IPv6 Day Shows Why The World Needs A New Internet

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The IT industry is backing World IPv6 Day because Internet addresses are running out – as cloud demand hits

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Despite increasing the scope for Internet-based innovation, McCalla also said ongoing economic uncertainty had helped put IPv6 on the back burner. “I expect a lot of CTOs [chief technology officers] have it in their roadmaps. And I would advise that it’s best included in wider upgrade plans. But I can’t predict when the tipping point for them will be,” he said.

Nominet is also among a number of UK organisations meeting with culture minister, Ed Vaizey today for a roundtable IPv6 discussion. It is most likely participants will focus on the challenges and benefits of transition, and “the minister wants to make sure the government can be very much part of that debate,” McCalla added.

Assessing migration risks

Like Tata and Nominet, UK IT hosting firm, Memset has already upgraded its routers, web servers and applications servers to support end-to-end IPv6 connectivity. It also rolled out a beta trial of its IPv6 network on 1 June. Those customers signed up to the beta trial can also take part in World IPv6 Day. “We are using the beta phase to get some adventurous customers to iron the kinks out of the service,” said Nick Craig-Wood, Memset technical director.

While the affects of business continuity issues around IT services and website availability during any migration may be the greatest perceived risk around IPv6 migration projects, Craig-Wood said these had nothing to do with the latest IP standard in itself. “It’s the usual ones associated with adjusting the configurations of live services that always carry a risk of breaking something unintentionally,” he said.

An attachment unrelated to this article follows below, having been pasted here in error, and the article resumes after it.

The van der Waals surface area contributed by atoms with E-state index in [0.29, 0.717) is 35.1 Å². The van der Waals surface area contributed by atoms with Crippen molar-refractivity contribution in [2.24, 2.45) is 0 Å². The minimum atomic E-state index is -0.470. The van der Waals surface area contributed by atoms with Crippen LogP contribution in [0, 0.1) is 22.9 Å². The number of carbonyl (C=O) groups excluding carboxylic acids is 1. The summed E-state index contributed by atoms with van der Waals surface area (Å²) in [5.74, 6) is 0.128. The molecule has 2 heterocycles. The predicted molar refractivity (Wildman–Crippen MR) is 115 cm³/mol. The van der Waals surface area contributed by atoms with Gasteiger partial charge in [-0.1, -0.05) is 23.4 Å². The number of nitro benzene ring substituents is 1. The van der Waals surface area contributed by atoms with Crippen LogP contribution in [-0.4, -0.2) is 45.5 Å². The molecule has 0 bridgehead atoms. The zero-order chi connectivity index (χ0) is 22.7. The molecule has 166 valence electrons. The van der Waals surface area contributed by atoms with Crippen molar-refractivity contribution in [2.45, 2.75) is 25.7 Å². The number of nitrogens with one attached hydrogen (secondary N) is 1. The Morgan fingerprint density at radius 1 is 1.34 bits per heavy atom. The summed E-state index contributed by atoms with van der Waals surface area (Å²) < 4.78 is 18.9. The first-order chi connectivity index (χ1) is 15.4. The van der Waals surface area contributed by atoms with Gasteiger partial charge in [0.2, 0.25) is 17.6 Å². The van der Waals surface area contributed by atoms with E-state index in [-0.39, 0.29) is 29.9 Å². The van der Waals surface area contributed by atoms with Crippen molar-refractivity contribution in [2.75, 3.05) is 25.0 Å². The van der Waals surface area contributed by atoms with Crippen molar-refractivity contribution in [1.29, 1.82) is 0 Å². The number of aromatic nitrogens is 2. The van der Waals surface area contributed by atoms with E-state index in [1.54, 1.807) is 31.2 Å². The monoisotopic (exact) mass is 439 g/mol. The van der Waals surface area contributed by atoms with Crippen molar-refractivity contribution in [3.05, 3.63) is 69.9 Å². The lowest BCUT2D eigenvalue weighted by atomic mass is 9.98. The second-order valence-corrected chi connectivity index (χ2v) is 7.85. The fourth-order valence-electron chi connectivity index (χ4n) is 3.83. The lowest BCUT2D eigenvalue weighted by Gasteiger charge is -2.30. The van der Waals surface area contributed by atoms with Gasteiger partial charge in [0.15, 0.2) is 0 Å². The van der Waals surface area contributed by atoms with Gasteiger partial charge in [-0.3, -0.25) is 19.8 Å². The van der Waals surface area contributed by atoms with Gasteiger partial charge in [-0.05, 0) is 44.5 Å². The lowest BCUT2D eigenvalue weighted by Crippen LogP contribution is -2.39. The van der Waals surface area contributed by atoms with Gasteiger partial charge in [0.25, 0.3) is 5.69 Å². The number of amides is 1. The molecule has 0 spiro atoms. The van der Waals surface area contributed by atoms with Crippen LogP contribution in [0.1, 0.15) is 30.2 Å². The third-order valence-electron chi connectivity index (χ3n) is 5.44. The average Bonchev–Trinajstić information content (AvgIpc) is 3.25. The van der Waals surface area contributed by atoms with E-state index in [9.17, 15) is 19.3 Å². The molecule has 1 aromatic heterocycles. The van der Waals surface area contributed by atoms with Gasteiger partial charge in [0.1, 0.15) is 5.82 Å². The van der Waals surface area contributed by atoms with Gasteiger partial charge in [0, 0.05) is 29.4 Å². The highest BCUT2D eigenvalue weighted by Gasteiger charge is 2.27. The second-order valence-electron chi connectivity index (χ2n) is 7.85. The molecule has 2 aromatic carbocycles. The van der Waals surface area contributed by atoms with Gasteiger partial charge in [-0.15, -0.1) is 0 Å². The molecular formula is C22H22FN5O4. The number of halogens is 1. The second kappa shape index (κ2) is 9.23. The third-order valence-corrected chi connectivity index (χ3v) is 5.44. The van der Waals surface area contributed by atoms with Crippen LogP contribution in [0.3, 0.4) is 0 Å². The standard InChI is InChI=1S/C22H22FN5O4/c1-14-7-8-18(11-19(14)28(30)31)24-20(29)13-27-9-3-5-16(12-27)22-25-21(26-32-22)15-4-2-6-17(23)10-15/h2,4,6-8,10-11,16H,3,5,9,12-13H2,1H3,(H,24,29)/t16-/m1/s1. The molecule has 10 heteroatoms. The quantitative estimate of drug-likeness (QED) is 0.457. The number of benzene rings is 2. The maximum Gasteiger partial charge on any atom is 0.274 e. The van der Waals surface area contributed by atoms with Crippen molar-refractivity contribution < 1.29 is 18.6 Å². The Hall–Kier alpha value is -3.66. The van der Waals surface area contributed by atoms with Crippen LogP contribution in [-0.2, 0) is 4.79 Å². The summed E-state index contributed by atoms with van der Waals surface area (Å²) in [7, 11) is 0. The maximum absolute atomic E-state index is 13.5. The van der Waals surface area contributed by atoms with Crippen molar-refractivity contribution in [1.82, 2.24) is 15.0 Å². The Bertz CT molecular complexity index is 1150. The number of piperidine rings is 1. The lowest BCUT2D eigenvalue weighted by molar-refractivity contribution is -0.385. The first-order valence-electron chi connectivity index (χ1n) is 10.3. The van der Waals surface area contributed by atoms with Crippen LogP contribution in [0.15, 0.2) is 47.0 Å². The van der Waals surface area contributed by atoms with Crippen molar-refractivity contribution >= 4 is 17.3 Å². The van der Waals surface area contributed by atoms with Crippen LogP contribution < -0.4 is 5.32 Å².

For example if, in adding an IPv6 configuration to an Apache web server, a small mistake is made, Craig-Wood said the web server will refuse to restart and may, at that point, refuse to serve a website until the configuration is fixed. “This risk can be mitigated by testing on a development server, of course,” he added. “But not all of our customers have that luxury. To make a successful IPv6 deployment you would need to configure the networking on the server, the web server configuration, and the DNS [domain name system], all of which could potentially interfere with live services.”

Axel Pawlik, managing director of RIPE NCC, said it was the job of the RIRs like RIPE to measure and report on today’s efforts, where RIPE Labs is running an IPv6 Eye Chart to test visibility of all World IPv6 Day participants and other sites that are already ‘dual-stacked’ – that is, running on both IPv4 and IPv6. It is testing connectivity and performance to World IPv6 Day participants using the RIPE NCC Test Traffic Measurements infrastructure, and also making those measurements available online.

“For companies involved, like Google, Facebook and Yahoo!, you’re talking about a lot of customers, so today allows them to do migration work in a controlled way,” explained Pawlik. “It’s a confidence builder that will show enterprises there is nothing to be afraid of with IPv6.”

RIPE’s Daniel Karrenberg has provided a Guide to Deploying IPv6, for those wanting to take the plunge.

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